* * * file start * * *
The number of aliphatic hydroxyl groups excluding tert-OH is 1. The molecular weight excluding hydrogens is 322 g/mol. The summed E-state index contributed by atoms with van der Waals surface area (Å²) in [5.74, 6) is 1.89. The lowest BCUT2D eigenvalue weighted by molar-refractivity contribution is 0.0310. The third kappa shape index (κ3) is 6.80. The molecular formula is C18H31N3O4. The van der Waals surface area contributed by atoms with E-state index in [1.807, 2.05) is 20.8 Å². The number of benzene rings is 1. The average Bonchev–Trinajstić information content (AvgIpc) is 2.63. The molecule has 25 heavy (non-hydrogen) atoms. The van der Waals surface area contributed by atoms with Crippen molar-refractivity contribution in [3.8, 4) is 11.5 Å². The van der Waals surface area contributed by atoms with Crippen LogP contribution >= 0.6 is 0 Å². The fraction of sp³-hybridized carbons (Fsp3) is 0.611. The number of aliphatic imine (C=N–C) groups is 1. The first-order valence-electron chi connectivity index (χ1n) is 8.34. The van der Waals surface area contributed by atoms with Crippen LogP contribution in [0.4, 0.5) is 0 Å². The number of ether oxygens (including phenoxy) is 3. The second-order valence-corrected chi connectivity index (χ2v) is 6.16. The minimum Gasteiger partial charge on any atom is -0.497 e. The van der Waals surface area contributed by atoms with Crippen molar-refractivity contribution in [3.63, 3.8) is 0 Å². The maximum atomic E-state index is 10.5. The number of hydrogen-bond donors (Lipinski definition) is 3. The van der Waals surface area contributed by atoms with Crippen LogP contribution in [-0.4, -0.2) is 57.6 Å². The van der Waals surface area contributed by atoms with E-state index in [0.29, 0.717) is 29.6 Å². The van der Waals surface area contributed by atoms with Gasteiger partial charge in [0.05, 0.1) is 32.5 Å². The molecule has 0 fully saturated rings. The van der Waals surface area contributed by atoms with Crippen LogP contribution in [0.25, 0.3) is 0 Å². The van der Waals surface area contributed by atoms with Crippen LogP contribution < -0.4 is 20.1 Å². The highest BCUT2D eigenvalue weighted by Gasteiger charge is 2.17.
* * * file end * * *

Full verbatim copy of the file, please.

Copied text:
The number of aliphatic hydroxyl groups excluding tert-OH is 1. The molecular weight excluding hydrogens is 322 g/mol. The summed E-state index contributed by atoms with van der Waals surface area (Å²) in [5.74, 6) is 1.89. The lowest BCUT2D eigenvalue weighted by molar-refractivity contribution is 0.0310. The third kappa shape index (κ3) is 6.80. The molecular formula is C18H31N3O4. The van der Waals surface area contributed by atoms with E-state index in [1.807, 2.05) is 20.8 Å². The number of benzene rings is 1. The average Bonchev–Trinajstić information content (AvgIpc) is 2.63. The molecule has 25 heavy (non-hydrogen) atoms. The van der Waals surface area contributed by atoms with Crippen molar-refractivity contribution in [3.8, 4) is 11.5 Å². The van der Waals surface area contributed by atoms with Crippen LogP contribution >= 0.6 is 0 Å². The fraction of sp³-hybridized carbons (Fsp3) is 0.611. The number of aliphatic imine (C=N–C) groups is 1. The first-order valence-electron chi connectivity index (χ1n) is 8.34. The van der Waals surface area contributed by atoms with Crippen LogP contribution in [0.4, 0.5) is 0 Å². The number of ether oxygens (including phenoxy) is 3. The second-order valence-corrected chi connectivity index (χ2v) is 6.16. The minimum Gasteiger partial charge on any atom is -0.497 e. The van der Waals surface area contributed by atoms with Crippen molar-refractivity contribution in [3.63, 3.8) is 0 Å². The maximum atomic E-state index is 10.5. The number of hydrogen-bond donors (Lipinski definition) is 3. The van der Waals surface area contributed by atoms with Crippen LogP contribution in [-0.4, -0.2) is 57.6 Å². The van der Waals surface area contributed by atoms with E-state index in [0.29, 0.717) is 29.6 Å². The van der Waals surface area contributed by atoms with Gasteiger partial charge in [0.05, 0.1) is 32.5 Å². The molecule has 0 fully saturated rings. The van der Waals surface area contributed by atoms with Crippen LogP contribution in [0.25, 0.3) is 0 Å². The van der Waals surface area contributed by atoms with Crippen LogP contribution < -0.4 is 20.1 Å². The highest BCUT2D eigenvalue weighted by Gasteiger charge is 2.17.